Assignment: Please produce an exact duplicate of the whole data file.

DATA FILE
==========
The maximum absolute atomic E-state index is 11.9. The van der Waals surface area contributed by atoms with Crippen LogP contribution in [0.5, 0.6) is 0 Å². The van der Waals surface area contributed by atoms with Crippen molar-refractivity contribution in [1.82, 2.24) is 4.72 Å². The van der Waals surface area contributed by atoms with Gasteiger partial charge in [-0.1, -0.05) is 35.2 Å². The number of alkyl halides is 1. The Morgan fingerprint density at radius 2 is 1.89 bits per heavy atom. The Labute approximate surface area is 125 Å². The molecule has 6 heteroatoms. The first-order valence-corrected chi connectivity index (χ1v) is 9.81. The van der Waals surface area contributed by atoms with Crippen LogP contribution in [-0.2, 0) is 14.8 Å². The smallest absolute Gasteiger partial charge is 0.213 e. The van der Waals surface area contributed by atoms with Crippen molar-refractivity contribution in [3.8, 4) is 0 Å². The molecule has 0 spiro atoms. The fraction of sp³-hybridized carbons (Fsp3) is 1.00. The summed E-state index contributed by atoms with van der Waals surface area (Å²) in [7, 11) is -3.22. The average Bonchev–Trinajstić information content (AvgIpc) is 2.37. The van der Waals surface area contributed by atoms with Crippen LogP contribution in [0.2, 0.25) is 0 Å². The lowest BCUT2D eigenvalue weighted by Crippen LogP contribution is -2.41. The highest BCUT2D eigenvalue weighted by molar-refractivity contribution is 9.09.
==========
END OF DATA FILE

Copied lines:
The maximum absolute atomic E-state index is 11.9. The van der Waals surface area contributed by atoms with Crippen LogP contribution in [0.5, 0.6) is 0 Å². The van der Waals surface area contributed by atoms with Crippen molar-refractivity contribution in [1.82, 2.24) is 4.72 Å². The van der Waals surface area contributed by atoms with Gasteiger partial charge in [-0.1, -0.05) is 35.2 Å². The number of alkyl halides is 1. The Morgan fingerprint density at radius 2 is 1.89 bits per heavy atom. The Labute approximate surface area is 125 Å². The molecule has 6 heteroatoms. The first-order valence-corrected chi connectivity index (χ1v) is 9.81. The van der Waals surface area contributed by atoms with Crippen LogP contribution in [-0.2, 0) is 14.8 Å². The smallest absolute Gasteiger partial charge is 0.213 e. The van der Waals surface area contributed by atoms with Crippen molar-refractivity contribution in [3.8, 4) is 0 Å². The molecule has 0 spiro atoms. The fraction of sp³-hybridized carbons (Fsp3) is 1.00. The summed E-state index contributed by atoms with van der Waals surface area (Å²) in [7, 11) is -3.22. The average Bonchev–Trinajstić information content (AvgIpc) is 2.37. The van der Waals surface area contributed by atoms with Crippen LogP contribution in [0.2, 0.25) is 0 Å². The lowest BCUT2D eigenvalue weighted by Crippen LogP contribution is -2.41. The highest BCUT2D eigenvalue weighted by molar-refractivity contribution is 9.09.